I posted a story on this blog about the Oscar Grant trial, the protests on the verdict, and the ensuing violence. I also posted it on my Facebook wall, and clearly the feelings still run deep. Opinions were either of not enough justice done, to just dropping it and lets just move on. I was pleasantly surprised when one of my Hip-Hop heros, “Davey D” Cook from the Bay Area, posted a comment on my FaceBook wall about me being careful not to focus on just the Black people; they weren’t the only ones doing any of the violence in Oakland.
Watching the Oscar Grant killing, trial, protests and rioting coverage on the news here in Sac and the Bay, brought back personal memories of “civil-disobedience” gone wild.
I was in LA during the riots in 1992, upset and angry that yet another Black Man was beated in LA by police…again. The police stayed mum on the situation even though it was caught on tape…again. Having to witness the trial move outside the area…again. Watching the “slap on the wrist” verdicts…again.
I saw with my own two eyes people of ALL races protesting of injustice and second-class treatment of minorities and the need for progress after the Rodney King trial and verdict. Only to be overshadowed by a SMALL group of Black people of with alterior motives, schemes to “get theirs”; I saw a group of Black youths horse collar and beat down an elderly Black man, take his wallet and groceries, and yell out “Rodney King, Rodney King” as they ran away. I also noticed that small Black group in LA slowly influenced other Black folk in other areas like Long Beach where I lived at the time. Some Black youth unfortunatley took the bait, to where a group of Black men and women in Long Beach burned an entire DMV biulding, their local grocery store, a church, and a day care center to the ground, all in the name of justice and Rodney King. I just traveled to LA last week to visit old friends and drove to that block again, there is STILL nothing there…since 1992.
I have witnessed worse tragedies that that during the 1992 LA riots, not to mention what played out on TV, i.e. the Reginald Denny beating.
Worse still, I saw the local and national media ingore city leader press conferences calling for peace, only to run in those same Black neighborhoods, hopeful to catch the next beatdown, police confrontation, or shooting, looting or next building on fire. Ironically, I saw NO rioting and looting in Bel Air, Beverly Hills, Rancho Palos Verdes, Orange County. not even UCLA and USC. This tragedy happened in the predominatley Black neighborhoods.
In that frenzy, the original, human-bonding message of fighting injustice and peace was drowned out like being hit by a tsunami.
As many incredibly outstanding and inspiring things I saw that happened in the Black neighborhoods in the greater LA area before and since the riots, that period in history was in my opinion deplorable. That was also the very thing I saw many White people in LA, time and time again, use as a reference point, a benchmark to gauge whether you were a “good Black Man” or not to get a job, be accepted to college, even what store to go into, until the OJ Simspson trial reopened those wounds.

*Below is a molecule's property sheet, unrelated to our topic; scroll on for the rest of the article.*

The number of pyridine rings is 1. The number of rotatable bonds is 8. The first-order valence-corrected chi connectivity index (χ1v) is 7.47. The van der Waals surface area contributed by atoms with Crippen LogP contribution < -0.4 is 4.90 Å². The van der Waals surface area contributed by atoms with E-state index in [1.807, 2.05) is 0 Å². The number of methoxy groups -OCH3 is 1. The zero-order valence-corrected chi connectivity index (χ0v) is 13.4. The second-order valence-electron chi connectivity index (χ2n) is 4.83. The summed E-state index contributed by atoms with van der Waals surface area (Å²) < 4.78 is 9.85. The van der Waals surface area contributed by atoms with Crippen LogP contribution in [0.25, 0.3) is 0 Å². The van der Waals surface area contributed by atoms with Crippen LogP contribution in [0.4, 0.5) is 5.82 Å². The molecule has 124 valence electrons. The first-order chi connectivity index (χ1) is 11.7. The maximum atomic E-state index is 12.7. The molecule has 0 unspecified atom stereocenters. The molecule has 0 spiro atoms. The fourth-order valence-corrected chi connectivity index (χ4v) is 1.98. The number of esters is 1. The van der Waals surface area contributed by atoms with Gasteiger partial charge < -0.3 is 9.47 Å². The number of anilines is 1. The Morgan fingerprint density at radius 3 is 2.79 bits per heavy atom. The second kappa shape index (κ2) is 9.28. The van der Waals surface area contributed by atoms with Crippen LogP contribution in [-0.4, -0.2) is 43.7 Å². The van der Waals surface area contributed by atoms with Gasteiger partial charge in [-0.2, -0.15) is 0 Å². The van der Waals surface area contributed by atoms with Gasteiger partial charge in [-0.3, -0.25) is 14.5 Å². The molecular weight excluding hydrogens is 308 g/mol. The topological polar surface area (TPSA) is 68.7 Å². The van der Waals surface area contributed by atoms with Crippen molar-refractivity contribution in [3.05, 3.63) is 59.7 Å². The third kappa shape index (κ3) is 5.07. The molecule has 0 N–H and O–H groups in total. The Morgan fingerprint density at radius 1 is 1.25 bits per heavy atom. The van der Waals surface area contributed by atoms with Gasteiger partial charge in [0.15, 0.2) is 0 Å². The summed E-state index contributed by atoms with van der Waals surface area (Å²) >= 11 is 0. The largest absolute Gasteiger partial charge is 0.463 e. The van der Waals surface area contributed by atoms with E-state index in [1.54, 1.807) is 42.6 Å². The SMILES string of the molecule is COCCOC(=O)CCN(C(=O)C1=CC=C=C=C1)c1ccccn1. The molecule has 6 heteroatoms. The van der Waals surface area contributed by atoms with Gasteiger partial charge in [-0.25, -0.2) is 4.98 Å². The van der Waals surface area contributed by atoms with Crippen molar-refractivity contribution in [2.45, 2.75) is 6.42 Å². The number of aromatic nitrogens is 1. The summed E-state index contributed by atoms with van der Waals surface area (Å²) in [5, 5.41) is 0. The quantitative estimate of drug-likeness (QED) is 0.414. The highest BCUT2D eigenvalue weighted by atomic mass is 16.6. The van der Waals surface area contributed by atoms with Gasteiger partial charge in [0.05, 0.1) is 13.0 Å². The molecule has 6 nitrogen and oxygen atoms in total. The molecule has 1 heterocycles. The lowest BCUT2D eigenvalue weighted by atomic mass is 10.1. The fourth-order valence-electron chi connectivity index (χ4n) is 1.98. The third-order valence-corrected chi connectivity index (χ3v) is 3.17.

Sorry, but it was what it was, and I lived through that.
Fast forward to 2010’s Oscar Grant killing…the pieces of injustice fall in place like a puzzle, only this time, a young Black man lay dead, caught on video, BART police are mum, the trial moved form the Bay to LA (how ironic) and the verdict was lax. History repeats itself.
My prayer was that people of ALL races in the Bay can learn from LA, focus on rallying behind the flag of fighting injustice and change for ALL people and show that a new generation can take up that stuggle. But pictures of Black youth stomping down a Oakland police car, and YouTube video of knuckleheads robbing a store of their belongings in the name of Oscar Grant, only after someone on a bullhorn pleaded with the crowd to “stay non-viloent”, made my heart sink.
I can’t fully speak on how things are done in the Latino, Hmong, Vietnamese, Italian, Irish, Russian, or any other ethnic community or cultural group in their own neighborhoods, but as a Black man, I pay more attention on how African-Americans in general are treated and treat others, just a natural thing I guess.
I went to the Dwele concert last night at Yoshi’s in Oakland (great time by the way), and out of curiousity went to the areas reported on the local news to be the “flashpont of violence” and the “scenes of mob brutality” the media overhyped. Let the media tell it at the time, it was the birth of Al-Quaeda in Oakland. Things were calm and quiet, just like I hoped it would be. And yet, I saw the CBS Channel 5 Newsvan at the scene, and I overheard the reporter speak to the camera on the “easing mob tensions in this seemingly quiet Black community”. I heard that was the TOP story, over the BP spill, and unemployment rates and benefits.
I view and report on what I see, speak on what I feel, and hope for what better things are to come. That will never change. But two things I DO know:
1. If it bleeds, it still leads.
2. If left unchecked and not spoken of, history will repeat itself.